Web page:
50 BMG Multi Ball?


#1

Picked up what is reported to be a 5-projectile encased in plastic 12.7x99mm cartridge. There’s some sort of pin sticking out the tip and what appears to be two projectiles inside the plastic. Is this legit? Any guess on value?


#2

Hello,
These are legit. I’ve seen a guy at the local gun show with a bunch in the past. My understanding is that they are from the Vietnam era, and cartridges for the SALVO Squeezebore.
Other IAA members can no doubt add some useful info


#3

Legit, very common.

Salvo Squeezebore design had two sources, the original RICA and later Colt, as Colt bought the design and hired the developer to work for them.

Many variations of the SSB design, no one seems to know just how many, but 4 designs are very common, $5 level, with two that are very difficult to find, $25-$50 level, another design that’s in the $100-$150 range, and even a tracer variant (which, unfortunately, isn’t marked in any fashion, so you can’t tell it from the “ball” variant without an Xray).

For the .50 cal, it’s 5 cones per cartridge, but the concept exists in 30-06, .308/7.62 Nato, .45 ACP, .38 Spcl and 9mm. Those are 3 cones per cartridge.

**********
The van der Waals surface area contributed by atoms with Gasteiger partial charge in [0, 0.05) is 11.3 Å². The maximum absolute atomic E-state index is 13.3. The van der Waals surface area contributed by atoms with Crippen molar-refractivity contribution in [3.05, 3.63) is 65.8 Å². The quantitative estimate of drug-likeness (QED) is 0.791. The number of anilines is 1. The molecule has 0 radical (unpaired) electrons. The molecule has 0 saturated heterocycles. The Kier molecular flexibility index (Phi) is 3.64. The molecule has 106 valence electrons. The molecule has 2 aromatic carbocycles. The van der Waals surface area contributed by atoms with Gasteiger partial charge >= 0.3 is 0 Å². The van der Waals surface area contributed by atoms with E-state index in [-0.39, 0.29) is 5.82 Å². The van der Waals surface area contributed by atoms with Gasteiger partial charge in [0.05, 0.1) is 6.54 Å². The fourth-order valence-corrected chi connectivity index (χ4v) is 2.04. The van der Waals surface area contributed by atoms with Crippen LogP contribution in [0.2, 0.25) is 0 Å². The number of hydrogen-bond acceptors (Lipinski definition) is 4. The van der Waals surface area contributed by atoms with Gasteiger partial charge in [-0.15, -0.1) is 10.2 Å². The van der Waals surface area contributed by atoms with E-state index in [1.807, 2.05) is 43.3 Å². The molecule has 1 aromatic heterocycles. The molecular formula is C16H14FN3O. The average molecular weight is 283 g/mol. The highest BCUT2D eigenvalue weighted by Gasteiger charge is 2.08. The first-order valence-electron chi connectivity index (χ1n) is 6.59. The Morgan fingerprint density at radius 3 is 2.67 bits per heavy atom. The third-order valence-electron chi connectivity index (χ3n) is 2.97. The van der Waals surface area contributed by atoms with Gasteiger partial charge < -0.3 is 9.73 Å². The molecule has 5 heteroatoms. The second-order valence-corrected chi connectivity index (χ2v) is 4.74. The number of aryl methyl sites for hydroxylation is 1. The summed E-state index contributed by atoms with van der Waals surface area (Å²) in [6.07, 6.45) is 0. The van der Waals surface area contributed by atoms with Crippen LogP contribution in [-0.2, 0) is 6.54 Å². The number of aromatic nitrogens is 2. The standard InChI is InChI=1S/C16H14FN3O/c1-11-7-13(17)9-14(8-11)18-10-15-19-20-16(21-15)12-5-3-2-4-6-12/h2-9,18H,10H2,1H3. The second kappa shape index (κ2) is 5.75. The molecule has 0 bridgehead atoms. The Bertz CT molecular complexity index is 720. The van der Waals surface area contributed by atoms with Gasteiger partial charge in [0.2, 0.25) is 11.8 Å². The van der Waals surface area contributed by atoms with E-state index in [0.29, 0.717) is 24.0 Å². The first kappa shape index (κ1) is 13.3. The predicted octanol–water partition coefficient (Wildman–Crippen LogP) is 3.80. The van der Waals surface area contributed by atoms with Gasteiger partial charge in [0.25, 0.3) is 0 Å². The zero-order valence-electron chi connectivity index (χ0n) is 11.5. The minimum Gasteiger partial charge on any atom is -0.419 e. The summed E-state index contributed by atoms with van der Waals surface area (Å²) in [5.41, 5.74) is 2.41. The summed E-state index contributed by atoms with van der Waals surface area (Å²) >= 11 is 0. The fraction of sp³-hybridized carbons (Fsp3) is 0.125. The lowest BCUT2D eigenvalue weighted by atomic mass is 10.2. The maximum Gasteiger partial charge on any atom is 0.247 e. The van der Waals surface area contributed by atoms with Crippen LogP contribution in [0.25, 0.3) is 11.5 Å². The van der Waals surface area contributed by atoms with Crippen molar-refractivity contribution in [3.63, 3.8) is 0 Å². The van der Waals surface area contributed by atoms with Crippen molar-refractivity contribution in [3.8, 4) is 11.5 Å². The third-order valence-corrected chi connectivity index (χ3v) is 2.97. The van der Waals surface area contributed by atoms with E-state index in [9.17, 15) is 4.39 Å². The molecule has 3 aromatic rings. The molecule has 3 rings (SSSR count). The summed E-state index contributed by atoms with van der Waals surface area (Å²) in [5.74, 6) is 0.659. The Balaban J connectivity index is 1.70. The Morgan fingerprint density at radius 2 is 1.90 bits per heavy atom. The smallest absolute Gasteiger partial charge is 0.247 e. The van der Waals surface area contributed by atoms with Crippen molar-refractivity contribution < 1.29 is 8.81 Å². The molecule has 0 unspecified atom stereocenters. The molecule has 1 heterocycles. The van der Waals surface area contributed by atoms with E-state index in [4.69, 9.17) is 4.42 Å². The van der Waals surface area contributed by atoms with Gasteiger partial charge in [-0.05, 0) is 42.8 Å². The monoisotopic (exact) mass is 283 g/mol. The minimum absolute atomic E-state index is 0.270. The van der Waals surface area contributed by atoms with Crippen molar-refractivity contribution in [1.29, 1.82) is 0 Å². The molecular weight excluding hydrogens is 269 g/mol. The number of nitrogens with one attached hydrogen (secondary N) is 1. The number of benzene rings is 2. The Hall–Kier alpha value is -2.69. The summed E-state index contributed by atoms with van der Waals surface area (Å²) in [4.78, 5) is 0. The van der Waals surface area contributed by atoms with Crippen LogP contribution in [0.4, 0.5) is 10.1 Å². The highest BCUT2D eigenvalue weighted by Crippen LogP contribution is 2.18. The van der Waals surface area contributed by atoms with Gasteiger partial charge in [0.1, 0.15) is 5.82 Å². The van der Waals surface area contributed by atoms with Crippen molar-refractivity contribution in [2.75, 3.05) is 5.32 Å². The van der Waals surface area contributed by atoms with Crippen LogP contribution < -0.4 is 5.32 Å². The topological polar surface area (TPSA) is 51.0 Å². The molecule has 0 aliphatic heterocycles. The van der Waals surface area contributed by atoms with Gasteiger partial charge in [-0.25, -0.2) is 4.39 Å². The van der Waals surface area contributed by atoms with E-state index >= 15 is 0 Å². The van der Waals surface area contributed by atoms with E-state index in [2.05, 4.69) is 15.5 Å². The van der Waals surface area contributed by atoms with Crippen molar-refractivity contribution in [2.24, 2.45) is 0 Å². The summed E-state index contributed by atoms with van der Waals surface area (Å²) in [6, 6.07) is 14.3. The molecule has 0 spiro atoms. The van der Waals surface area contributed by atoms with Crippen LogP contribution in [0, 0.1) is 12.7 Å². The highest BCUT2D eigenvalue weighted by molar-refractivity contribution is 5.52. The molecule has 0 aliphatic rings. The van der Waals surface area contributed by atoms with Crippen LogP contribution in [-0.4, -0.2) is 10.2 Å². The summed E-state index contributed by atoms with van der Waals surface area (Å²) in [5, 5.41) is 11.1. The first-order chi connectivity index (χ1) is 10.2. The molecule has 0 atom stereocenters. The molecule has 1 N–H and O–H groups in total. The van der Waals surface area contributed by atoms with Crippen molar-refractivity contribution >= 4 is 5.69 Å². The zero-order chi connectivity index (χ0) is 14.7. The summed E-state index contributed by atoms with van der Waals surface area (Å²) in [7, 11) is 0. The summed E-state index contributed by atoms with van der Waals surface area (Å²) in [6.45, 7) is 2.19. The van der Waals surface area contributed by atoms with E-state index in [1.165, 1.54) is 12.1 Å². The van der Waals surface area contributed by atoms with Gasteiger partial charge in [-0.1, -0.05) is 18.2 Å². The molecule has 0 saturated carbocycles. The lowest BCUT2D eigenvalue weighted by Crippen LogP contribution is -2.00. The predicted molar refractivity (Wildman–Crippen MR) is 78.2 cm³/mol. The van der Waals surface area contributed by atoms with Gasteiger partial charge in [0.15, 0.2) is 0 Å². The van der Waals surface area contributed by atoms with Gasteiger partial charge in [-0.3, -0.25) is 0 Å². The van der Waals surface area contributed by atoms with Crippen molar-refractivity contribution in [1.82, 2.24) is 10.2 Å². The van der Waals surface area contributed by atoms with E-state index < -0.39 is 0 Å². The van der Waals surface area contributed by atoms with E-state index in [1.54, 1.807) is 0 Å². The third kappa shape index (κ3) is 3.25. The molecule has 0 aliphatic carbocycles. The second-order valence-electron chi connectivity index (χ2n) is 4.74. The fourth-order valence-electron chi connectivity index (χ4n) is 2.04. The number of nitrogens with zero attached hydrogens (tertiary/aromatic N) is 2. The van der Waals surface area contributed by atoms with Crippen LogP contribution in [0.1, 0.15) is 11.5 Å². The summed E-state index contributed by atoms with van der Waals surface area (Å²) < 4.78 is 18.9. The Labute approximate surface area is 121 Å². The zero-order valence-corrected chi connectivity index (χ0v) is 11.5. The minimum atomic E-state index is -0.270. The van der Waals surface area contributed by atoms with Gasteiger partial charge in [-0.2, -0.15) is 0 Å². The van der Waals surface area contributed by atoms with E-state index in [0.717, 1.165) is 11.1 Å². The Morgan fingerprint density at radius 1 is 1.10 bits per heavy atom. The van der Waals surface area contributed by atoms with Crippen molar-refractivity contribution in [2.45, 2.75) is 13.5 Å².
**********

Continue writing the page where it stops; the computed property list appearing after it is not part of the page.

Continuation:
Design is intended to provide multiple projectiles onto target, but with a taper bore application, .50 at the chamber, .30 at the muzzle for instance to create dispersion. Some tests during the VN war, Riverine Warfare boats using the design as a counter-ambush defense weapon, really mows down vegetation in the jungle river bank.

Check the archives here, been discussed several times, photos of the variants posted, even a cross-section photo.

Gunbroker has many variants for sale most all the time, various .50 designs and various calibers.


#4

Lots of things to read after searching more appropriately.Thanks for the insight!


#5

My 2¢:


#6

Here some more pictures…







#7

So there are no external clues to determine of an example is ball or tracer?


#8

Jon as far as I understand no external markings. As some of you most likely know these were all loaded on WW II vintage brass, so the headstamp is not very important in some respects.
The two photos are bullet bases showing wall-thickness (the O.D. is the same in all three just the photo that makes one look smaller) & the other of the bullets with what I was told was the tracer ‘chamber’ for these on the right.

edited to add; The tinned style bullets Manuel shows but with a magnetic bullet is thought to be the 1st type